Stacey Abrams wants Hollywood execs to stay in Georgia and fight abortion legislation

The former Democratic gubernatorial candidate from Georgia wants Hollywood execs with productions in the state to fight abortion laws there instead of leaving

Former Georgia Gubernatorial candidate Stacey Abrams speaks at the National Action Network’s annual convention, April 3, 2019 in New York City. A dozen 2020 Democratic presidential candidates will speak at the organization’s convention this week. Founded by Rev. Al Sharpton in 1991, the National Action Network is one of the most influential African American organizations dedicated to civil rights in America. (Photo by Drew Angerer/Getty Images)


Stacey Abrams isn’t done fighting her opponent from the last Georgia election.

The 2018 gubernatorial challenger to Republican incumbent Gov. Brian Kemp is headed to Hollywood to try and convince studio executives, peeved at his support of legislation that would ban abortions after six weeks, to #StayAndFight. The initiative is a nod to a movement she and her allies support that pushes Hollywood to donate funds to political candidates and groups challenging the abortion ban instead of fleeing the state.

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Kemp was scheduled to meet with Hollywood execs last month but postponed his meeting until the fall amid widespread fallout over his support of the ban.

Abrams and Ilyse Hogue, the president of NARAL Pro-Choice America, will fly out to meet with Hollywood leaders on June 11, according to the Atlanta Journal-Constitution.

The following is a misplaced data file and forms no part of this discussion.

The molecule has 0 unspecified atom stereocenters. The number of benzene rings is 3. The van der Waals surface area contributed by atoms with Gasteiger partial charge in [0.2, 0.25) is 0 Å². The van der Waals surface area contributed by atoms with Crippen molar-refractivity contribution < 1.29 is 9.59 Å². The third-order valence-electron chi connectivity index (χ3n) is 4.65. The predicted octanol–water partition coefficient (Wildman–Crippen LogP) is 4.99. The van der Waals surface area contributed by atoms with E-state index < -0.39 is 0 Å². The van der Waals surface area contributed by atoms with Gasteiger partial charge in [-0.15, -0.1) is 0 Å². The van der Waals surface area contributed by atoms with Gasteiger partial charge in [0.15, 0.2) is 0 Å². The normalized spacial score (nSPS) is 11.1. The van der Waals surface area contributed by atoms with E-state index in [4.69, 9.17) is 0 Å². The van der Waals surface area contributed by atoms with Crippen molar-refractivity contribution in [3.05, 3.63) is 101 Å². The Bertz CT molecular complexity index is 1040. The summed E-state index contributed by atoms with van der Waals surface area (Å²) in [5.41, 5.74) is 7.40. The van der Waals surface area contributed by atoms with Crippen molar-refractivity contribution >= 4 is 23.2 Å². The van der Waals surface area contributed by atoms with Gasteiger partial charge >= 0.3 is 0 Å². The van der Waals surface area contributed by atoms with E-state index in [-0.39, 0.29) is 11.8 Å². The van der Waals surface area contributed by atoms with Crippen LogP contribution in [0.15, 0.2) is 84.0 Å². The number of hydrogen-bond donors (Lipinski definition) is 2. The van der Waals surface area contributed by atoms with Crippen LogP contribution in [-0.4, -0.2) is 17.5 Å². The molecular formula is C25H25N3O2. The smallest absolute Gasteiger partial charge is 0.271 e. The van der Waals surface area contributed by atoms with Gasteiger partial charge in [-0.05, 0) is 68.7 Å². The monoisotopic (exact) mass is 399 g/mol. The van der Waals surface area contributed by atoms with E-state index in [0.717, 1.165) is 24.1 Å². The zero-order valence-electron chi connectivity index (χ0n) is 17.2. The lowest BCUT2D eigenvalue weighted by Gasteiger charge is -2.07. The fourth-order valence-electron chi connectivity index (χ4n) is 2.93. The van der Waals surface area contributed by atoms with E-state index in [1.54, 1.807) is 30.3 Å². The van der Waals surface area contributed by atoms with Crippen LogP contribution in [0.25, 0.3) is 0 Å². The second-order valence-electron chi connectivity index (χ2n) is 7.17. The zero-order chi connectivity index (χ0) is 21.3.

In an interview with the Los Angeles Times, Abrams said Georgia needs Hollywood’s support now more than ever.

Fallout over the “heartbeat” law puts the #StayAndFight movement “in a unique position to fight back — not only against the legislation here but the legislation around the country — and to fund the defeat of these politicians and their horrible behavior,” Abrams told the Times.

Notable Hollywood actors and producers have pledged to boycott Georgia of the abortion ban becomes law in January. In addition, many movie studios also vowed to pull out of the state if the legislation is enacted.

READ MORE: Netflix to continue productions in Georgia until abortion ban goes into effect

Meanwhile Kemp is taking a hard approach on the issue and doesn’t appear to be caving.

“If there are some in the entertainment industry who don’t want to invest here, there are others who will,” Kemp told the Savannah Morning News recently. “There are a fair amount of Georgia citizens who disagree with us giving them money — through the tax incentives — to begin with.”

Former CBS Chairwoman Nina Tassler sent Abrams the invite to discuss the “reality that employees in the state may not have full access to healthcare or the freedom to make decisions about their futures and their families.”

“Many of us have projects in the state. I know it’s complicated,” Tassler wrote in the invite. “There’s lots of money and jobs at stake – for us and for the people of Georgia.”

More than 90,000 people work in the movie industry in Georgia, spread out over numerous artistic business ventures. One highlight that makes Georgia so attractive to studio execs is the film tax incentives that Georgia legislators provide.

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